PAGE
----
Full disclosure here: I started my college career years ago double-majoring in Mathematics and Computer Science, and have been an electronics technician and attended technical engineering school. After leaving school for some years, I returned to become a historian. I have a tendency to shift from right to left brain and back. I sometimes see an issue from both sides, sometimes no side at all. (The way you take that last statement might say something about which side of your brain is dominant. Perhaps.) I also spent a couple of decades doing research in archives, libraries, museums, etc. and see things from that side of the desk as well.

As such an individual, I do not put any more value in declaring something a “science” than an art, or philosophy, or practice, or in using the word management. I see the changing lines that define the various fields of endeavor as making these distinctions of less importance anyway. Ultimately all of these professions focus on retaining sources of information and attempts to convey thoughts, and finding ways to facilitate the transfer of such information and thoughts to others. Many of their techniques are quite similar, many less so. The motivation of the practitioners varies as much as that of their end users. Let us at least acknowledge that science is not an accurate term, but take pride in the work we do regardless.

Oh. One last thing. My academic friends include those that say I can’t be a historian either, as somewhere along the line they have found a rule that says one must have a PhD to be a historian. (Ah-ha! Revenge for the librarians!) Alas. Unfortunately for them, I have read too much work by PhDs who did not know how to avoid simple logical fallacies to accept their statements without some fairly strong evidence. In 5 or 6 years of this debate, no one has supplied such evidence.

The Heretic

The Heretic is the nom du plume of a historian and archivist who works with the public and in religious institutions. He has been accused by others in his professional world of “heresy” as a historian, archivist and Christian (not formally, of course.) He does not zealously guard his identity, but on occasion voices opinions that he feels might embarrass others. It is out of respect for those persons that he uses the pseudonym. When he is convinced that it no longer serves a purpose, he will discard it. It is really just in fun, anyway. Most people who know him recognize the source of his words, or so he believes.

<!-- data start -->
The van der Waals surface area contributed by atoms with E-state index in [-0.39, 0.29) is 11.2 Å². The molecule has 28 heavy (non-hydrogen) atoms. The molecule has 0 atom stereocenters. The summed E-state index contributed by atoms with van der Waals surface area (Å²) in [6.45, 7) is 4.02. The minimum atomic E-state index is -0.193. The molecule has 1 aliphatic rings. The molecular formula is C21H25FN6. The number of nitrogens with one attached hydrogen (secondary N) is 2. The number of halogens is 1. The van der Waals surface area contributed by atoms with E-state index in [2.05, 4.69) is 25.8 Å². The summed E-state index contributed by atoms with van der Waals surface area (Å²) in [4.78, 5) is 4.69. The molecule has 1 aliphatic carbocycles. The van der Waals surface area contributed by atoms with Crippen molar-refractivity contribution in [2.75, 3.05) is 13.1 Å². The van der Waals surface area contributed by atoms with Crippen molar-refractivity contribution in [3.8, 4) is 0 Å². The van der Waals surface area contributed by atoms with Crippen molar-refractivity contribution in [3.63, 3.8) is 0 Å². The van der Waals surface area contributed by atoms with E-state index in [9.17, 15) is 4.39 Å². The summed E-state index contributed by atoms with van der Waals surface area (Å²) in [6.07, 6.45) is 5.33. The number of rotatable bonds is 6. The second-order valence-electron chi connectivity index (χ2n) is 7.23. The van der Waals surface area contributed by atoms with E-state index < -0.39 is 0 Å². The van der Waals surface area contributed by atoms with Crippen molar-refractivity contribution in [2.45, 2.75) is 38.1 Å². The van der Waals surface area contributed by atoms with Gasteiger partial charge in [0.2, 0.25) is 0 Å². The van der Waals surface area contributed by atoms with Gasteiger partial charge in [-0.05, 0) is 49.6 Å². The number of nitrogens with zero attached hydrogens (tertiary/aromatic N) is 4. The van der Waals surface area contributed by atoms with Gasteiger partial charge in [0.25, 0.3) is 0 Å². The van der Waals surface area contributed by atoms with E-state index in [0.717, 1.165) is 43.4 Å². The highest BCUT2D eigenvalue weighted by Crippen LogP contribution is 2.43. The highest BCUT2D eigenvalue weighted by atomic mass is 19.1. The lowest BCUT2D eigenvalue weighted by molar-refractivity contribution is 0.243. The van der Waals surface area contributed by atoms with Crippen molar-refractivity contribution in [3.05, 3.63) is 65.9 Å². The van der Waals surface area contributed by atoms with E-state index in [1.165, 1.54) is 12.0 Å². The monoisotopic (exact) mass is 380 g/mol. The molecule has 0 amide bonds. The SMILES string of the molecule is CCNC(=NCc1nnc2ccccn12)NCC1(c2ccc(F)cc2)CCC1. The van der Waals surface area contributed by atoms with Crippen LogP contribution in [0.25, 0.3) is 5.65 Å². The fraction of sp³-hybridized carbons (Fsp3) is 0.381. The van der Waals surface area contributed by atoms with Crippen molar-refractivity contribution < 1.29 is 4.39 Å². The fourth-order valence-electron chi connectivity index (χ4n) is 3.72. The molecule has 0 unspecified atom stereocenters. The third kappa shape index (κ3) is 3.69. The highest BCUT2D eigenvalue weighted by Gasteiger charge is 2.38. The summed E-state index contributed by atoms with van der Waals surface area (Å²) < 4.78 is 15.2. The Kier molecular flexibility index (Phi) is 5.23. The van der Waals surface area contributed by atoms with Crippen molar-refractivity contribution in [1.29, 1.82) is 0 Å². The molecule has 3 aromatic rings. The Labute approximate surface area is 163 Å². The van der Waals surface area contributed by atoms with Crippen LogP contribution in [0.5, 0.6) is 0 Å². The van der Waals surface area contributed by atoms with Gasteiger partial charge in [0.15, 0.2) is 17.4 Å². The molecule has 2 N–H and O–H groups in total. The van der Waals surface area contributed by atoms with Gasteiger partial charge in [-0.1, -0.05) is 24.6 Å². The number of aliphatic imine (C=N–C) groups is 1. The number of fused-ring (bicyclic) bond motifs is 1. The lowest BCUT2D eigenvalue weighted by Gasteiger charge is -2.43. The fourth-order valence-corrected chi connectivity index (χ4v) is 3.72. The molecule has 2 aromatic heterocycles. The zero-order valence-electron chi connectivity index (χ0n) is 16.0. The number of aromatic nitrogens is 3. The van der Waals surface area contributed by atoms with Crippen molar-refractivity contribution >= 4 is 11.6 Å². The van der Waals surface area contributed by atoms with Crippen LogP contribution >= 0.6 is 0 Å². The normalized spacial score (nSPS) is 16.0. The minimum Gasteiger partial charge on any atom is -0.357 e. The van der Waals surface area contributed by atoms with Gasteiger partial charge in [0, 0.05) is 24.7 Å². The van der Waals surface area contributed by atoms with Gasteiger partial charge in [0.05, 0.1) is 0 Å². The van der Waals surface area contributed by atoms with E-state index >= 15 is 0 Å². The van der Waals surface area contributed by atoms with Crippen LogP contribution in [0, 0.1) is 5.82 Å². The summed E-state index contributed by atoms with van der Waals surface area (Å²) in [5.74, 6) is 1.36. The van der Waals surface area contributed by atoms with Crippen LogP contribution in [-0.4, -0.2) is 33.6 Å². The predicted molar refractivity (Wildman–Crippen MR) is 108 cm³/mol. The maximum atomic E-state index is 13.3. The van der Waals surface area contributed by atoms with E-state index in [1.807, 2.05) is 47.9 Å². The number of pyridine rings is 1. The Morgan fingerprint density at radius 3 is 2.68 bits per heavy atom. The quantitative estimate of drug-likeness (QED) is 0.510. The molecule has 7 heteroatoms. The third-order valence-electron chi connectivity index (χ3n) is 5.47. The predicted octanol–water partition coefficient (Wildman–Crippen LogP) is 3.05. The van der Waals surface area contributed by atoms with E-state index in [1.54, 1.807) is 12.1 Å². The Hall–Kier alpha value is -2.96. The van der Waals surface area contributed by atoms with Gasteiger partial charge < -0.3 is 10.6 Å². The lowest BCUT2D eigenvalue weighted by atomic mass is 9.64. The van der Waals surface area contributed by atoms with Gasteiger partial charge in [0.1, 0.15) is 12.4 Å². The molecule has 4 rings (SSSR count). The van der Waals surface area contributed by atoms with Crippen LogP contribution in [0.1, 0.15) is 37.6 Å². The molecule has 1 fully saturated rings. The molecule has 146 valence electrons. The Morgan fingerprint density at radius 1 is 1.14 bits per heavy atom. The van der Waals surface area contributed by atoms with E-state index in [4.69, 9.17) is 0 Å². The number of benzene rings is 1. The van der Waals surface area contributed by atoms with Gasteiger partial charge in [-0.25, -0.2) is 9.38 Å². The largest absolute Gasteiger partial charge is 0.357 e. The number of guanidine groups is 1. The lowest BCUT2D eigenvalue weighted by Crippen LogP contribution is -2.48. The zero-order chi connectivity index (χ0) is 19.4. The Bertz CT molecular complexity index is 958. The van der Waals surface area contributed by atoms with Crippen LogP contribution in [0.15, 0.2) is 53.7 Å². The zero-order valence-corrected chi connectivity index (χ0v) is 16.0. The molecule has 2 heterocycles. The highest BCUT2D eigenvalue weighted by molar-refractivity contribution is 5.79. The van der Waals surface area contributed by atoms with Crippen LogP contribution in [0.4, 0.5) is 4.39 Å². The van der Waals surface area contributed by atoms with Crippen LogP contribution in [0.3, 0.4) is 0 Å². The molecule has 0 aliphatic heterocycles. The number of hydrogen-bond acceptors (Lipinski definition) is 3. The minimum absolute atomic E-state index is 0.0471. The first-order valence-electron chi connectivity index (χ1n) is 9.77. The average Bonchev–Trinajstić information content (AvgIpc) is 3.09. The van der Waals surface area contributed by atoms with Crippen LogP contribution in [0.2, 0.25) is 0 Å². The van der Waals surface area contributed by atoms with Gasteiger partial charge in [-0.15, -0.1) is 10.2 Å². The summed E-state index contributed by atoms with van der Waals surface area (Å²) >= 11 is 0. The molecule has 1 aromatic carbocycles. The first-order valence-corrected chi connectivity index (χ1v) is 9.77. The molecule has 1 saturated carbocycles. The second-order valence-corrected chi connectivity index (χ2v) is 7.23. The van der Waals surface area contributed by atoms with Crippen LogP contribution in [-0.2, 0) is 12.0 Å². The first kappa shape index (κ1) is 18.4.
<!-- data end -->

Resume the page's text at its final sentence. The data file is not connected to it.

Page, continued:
I attended a workshop last week,with a variety of people in the history field. There were a couple of academics, but most were in what I like to think of as public history or related fields. There were archivists, librarians, oral historians, film curators, etc. Some had undergrad education, some graduate. Some worked for large organizations such as the National Archives and Records Administration, a couple were the only paid (indeed in one case I think the only— period) staff in their institutions. All told, a pretty eclectic group of people. Yet I wasn’t surprised when the topic of putting records, images, audio, and video online produced an almost universal concern about protecting “intellectual control.” I say almost because, while some folks expressed fear of only some degree of “intellectual control” loss and others thought it their ethical, if not moral duty, to protect that ideal but were uncertain how realistic that was, I was the only one present that said that putting collections online did not, in any way, threaten intellectual control. I was the “almost.”

You see, I have heard this discussion at most places I have worked in archives or special collections. It shows up in workshops, seminars, publications, board meetings, conferences and general conversation. (Yes, one might wonder what type of people with whom I must associate if such a topic comes up in general conversation. It won’t be the first time someone has wondered about me or my friends.) There seems to be a great deal of confusion about the difference between “intellectual control” and “intellectual property rights.”

I worked at a museum once that was not a non-profit (regardless of some ethics codes and definitions of a museum used by some associations, such things do exist; perhaps a topic for a future entry.) They had an extensive and commercially valuable image collection that they did not make available for the asking because they owned “intellectual property rights” to the images. Copyright had been transferred. This was understandable to me. Where I have a problem with such things is when the property rights are transferred to public institutions, particularly when this is done with the public access to the items as part of donor intent, and the institution then tries to limit access to all but people who will pay a price above recovery of necessary costs. I even have difficulties with the latter, if those costs are already paid by the taxation of the users, and then those very same users who own the rights and have paid for the upkeep of the items are denied access unless they pay high fees. I see there is a gray area here where the public funding could be quickly used up by those who abuse the system, thus also denying access to others, but just the same, in such cases the fees are at best a hidden tax and at worse extortion from people for access to their on property.